The 2012 statistics show that the estimated rate of violent crime was 386.9 offenses per 100,000 inhabitants, and the property crime rate was 2,859.2 offenses per 100,000 inhabitants. While the violent crime rate remained virtually unchanged when compared to the 2011 rate, the property crime rate declined 1.6 percent.
In 2012, there were an estimated 1,214,462 violent crimes. The violent crimes of murder and non-negligent manslaughter, forcible rape, and aggravated assault increased 1.1 percent, 0.2 percent, and 1.1 percent, respectively. However, the estimated number of robbery offenses declined 0.1 
An estimated 20.4 million people in the United States used some kind of illicit drug in the past 30 days, according to the latest government statistics. About 8.3 percent of all persons age 12 and over are involved in use of illegal drugs or the nonmedical use of prescription drugs.
and there are a rising numbers of of police corruption cases
I really can't imagine what would happen more than that !!
America is holding the democracy flag by its hands? ...
So why it has killed 113125 of the children women men of Iraq?
Why it has killed more than 150000 of the children, women of Afghanistan?  Is this what democracy provides? Murder, destruction and cruelty
Does democracy impose the slaughter of women and children?
Where is your humanity? How do you think that such a callous and unjust system is a successful system to Promote peace in the world?
United Nations is the publisher of the principle of democracy in the world isn't it?
Where was it when the children of Syria were being killed?
Where was it when the children of Palestine were being slaughtered on the hands of the Israel?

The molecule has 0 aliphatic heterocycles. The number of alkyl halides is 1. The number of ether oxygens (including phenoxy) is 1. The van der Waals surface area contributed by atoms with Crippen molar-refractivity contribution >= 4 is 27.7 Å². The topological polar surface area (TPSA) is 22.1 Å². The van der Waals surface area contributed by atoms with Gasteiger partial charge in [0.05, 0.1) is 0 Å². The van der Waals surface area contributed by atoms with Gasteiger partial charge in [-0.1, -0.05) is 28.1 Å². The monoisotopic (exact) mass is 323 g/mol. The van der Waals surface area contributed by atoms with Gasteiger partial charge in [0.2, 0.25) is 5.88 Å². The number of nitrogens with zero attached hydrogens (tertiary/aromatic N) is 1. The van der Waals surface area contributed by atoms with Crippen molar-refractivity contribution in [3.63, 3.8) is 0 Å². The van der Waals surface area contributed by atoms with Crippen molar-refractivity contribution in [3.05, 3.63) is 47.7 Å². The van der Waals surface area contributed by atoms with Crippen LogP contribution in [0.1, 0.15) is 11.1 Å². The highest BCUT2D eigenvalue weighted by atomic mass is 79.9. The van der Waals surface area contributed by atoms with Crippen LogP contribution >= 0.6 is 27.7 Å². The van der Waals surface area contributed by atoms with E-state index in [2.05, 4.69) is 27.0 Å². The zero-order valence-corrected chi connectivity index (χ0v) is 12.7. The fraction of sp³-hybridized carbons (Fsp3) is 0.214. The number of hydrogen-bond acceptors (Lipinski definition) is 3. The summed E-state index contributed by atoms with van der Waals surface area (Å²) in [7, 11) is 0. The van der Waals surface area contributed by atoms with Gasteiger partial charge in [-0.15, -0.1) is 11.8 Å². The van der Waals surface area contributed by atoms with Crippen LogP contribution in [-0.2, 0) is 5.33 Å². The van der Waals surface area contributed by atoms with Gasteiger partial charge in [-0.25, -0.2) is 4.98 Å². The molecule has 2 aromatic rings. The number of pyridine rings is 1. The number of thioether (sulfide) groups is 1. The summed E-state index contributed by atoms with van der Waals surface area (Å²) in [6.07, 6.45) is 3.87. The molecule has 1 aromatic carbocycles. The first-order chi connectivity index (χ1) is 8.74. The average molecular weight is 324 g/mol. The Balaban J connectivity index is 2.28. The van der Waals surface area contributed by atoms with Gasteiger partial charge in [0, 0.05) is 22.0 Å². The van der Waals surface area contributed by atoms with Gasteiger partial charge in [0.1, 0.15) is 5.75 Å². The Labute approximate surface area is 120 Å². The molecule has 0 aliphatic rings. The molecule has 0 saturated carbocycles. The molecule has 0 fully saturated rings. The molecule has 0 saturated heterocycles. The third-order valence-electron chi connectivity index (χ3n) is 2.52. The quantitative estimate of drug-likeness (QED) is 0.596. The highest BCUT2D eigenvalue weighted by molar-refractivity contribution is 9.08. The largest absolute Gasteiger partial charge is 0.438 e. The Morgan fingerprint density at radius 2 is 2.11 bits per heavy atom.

Does democracy applied to rich countries that pay for the United Nations and does not apply to poor countries?
What do you say to the African child who is hungry in a weight not exceeding 10 kg? Where is the United Nations "publisher of democracy "? Where was it when his family was killed?
This is a dictatorship but wears a beautiful dress called democracy
What is democracy that you are talking about that leads the European countries to fight & get involved in a world war with a millions of innocent victims because of the greed of the leaders of democracy
Well do you want to impose democracy by violence? In other words, you want to remove the government by violence and leave the judgment to the people..
There is no need to explain, we have a living example for us
Libya is hurting and crying because of what her own children are doing !!
Every day hundreds of deaths rapes and robberies , Is this democracy ?
This is called chaos
Libya has paid a high price compared to what you call democracy has paid thousands of victims of children and women
And also paid a 10 years of free petrol for the United Nations as a price of what you call Democracy, this called greed not humanity.
And here is some real disadvantages of Democracy:
- Democracy is more emphasis on quantity than on quality
- Democracy Based on unnatural equality & in elections Voters do not take interest in election and that leads to something else called:" decreasing the moral standard”
- Democracy is a government of the rich
- Democracy leads to Misuse of public funds and time
- Democracy has no stable government
Recourses & references
A2 (Valentin Teodorov)
It seems to us that our opinion on democracy and democratic values was not properly understood and this is highly probably so because to tackle this kind of a complex concept as democracy in two pages of writing is a grueling task.
1. However, one cannot have a correct opinion about a certain aspect or concept if he canalizes the efforts of understanding them towards an isolated, particular situation. In other words you cannot understand the concept of democracy if you try to see it through the eyes of the American democracy. Democracy is not only about applying generally accepted rules; it is more about understanding cultural values, historical endowment and humanitarian aspects. It is about giving people equal opportunities and it is about helping people. There is no such thing as a perfect model, as we, as human beings are not all the same. You cannot have an Irakian democracy applying an American model. You cannot have a Malian democracy applying the French model, and so on.